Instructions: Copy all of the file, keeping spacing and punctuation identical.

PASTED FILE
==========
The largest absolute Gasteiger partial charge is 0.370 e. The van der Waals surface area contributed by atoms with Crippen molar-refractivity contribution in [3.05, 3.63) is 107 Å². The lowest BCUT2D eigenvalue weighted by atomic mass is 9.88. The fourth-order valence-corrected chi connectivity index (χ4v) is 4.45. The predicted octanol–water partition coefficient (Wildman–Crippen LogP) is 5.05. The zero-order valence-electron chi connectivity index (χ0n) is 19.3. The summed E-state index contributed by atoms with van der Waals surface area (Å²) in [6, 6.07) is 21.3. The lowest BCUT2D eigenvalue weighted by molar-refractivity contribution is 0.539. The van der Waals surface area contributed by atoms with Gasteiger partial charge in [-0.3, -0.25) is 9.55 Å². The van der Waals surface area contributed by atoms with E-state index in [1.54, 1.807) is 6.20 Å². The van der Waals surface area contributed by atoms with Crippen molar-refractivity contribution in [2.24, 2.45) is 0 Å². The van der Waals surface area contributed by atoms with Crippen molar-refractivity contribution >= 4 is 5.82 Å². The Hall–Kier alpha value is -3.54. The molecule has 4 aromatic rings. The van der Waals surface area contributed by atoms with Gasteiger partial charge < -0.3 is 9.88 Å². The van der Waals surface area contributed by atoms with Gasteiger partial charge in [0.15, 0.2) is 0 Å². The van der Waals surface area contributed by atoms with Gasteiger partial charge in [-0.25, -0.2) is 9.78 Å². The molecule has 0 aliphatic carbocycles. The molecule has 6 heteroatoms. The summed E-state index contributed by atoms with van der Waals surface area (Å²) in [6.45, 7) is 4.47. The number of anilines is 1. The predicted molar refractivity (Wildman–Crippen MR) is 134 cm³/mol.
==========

The largest absolute Gasteiger partial charge is 0.370 e. The van der Waals surface area contributed by atoms with Crippen molar-refractivity contribution in [3.05, 3.63) is 107 Å². The lowest BCUT2D eigenvalue weighted by atomic mass is 9.88. The fourth-order valence-corrected chi connectivity index (χ4v) is 4.45. The predicted octanol–water partition coefficient (Wildman–Crippen LogP) is 5.05. The zero-order valence-electron chi connectivity index (χ0n) is 19.3. The summed E-state index contributed by atoms with van der Waals surface area (Å²) in [6, 6.07) is 21.3. The lowest BCUT2D eigenvalue weighted by molar-refractivity contribution is 0.539. The van der Waals surface area contributed by atoms with Gasteiger partial charge in [-0.3, -0.25) is 9.55 Å². The van der Waals surface area contributed by atoms with E-state index in [1.54, 1.807) is 6.20 Å². The van der Waals surface area contributed by atoms with Crippen molar-refractivity contribution in [2.24, 2.45) is 0 Å². The van der Waals surface area contributed by atoms with Crippen molar-refractivity contribution >= 4 is 5.82 Å². The Hall–Kier alpha value is -3.54. The molecule has 4 aromatic rings. The van der Waals surface area contributed by atoms with Gasteiger partial charge < -0.3 is 9.88 Å². The van der Waals surface area contributed by atoms with Gasteiger partial charge in [0.15, 0.2) is 0 Å². The van der Waals surface area contributed by atoms with Gasteiger partial charge in [-0.25, -0.2) is 9.78 Å². The molecule has 0 aliphatic carbocycles. The molecule has 6 heteroatoms. The summed E-state index contributed by atoms with van der Waals surface area (Å²) in [6.45, 7) is 4.47. The number of anilines is 1. The predicted molar refractivity (Wildman–Crippen MR) is 134 cm³/mol.